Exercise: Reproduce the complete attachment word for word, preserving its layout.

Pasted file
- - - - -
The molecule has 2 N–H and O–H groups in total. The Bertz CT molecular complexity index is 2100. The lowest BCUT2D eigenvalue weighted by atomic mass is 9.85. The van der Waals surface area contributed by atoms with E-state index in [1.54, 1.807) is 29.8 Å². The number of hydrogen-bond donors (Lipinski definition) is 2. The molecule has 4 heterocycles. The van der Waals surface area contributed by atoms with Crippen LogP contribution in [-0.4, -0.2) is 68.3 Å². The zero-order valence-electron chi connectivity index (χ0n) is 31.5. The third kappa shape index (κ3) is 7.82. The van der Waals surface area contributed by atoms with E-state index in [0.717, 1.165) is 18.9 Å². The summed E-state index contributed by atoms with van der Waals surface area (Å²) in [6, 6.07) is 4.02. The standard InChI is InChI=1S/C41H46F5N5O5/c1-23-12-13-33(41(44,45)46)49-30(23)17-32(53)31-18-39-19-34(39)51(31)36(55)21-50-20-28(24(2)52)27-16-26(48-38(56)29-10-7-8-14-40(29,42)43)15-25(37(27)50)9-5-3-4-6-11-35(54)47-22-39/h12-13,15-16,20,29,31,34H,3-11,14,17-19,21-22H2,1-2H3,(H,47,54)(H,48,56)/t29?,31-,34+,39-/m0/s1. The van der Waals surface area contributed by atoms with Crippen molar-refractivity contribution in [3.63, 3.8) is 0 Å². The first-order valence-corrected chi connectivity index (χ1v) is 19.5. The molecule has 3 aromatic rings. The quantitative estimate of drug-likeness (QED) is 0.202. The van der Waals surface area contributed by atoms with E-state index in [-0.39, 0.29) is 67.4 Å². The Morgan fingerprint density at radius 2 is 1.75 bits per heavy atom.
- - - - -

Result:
The molecule has 2 N–H and O–H groups in total. The Bertz CT molecular complexity index is 2100. The lowest BCUT2D eigenvalue weighted by atomic mass is 9.85. The van der Waals surface area contributed by atoms with E-state index in [1.54, 1.807) is 29.8 Å². The number of hydrogen-bond donors (Lipinski definition) is 2. The molecule has 4 heterocycles. The van der Waals surface area contributed by atoms with Crippen LogP contribution in [-0.4, -0.2) is 68.3 Å². The zero-order valence-electron chi connectivity index (χ0n) is 31.5. The third kappa shape index (κ3) is 7.82. The van der Waals surface area contributed by atoms with E-state index in [0.717, 1.165) is 18.9 Å². The summed E-state index contributed by atoms with van der Waals surface area (Å²) in [6, 6.07) is 4.02. The standard InChI is InChI=1S/C41H46F5N5O5/c1-23-12-13-33(41(44,45)46)49-30(23)17-32(53)31-18-39-19-34(39)51(31)36(55)21-50-20-28(24(2)52)27-16-26(48-38(56)29-10-7-8-14-40(29,42)43)15-25(37(27)50)9-5-3-4-6-11-35(54)47-22-39/h12-13,15-16,20,29,31,34H,3-11,14,17-19,21-22H2,1-2H3,(H,47,54)(H,48,56)/t29?,31-,34+,39-/m0/s1. The van der Waals surface area contributed by atoms with Crippen molar-refractivity contribution in [3.63, 3.8) is 0 Å². The first-order valence-corrected chi connectivity index (χ1v) is 19.5. The molecule has 3 aromatic rings. The quantitative estimate of drug-likeness (QED) is 0.202. The van der Waals surface area contributed by atoms with E-state index in [-0.39, 0.29) is 67.4 Å². The Morgan fingerprint density at radius 2 is 1.75 bits per heavy atom.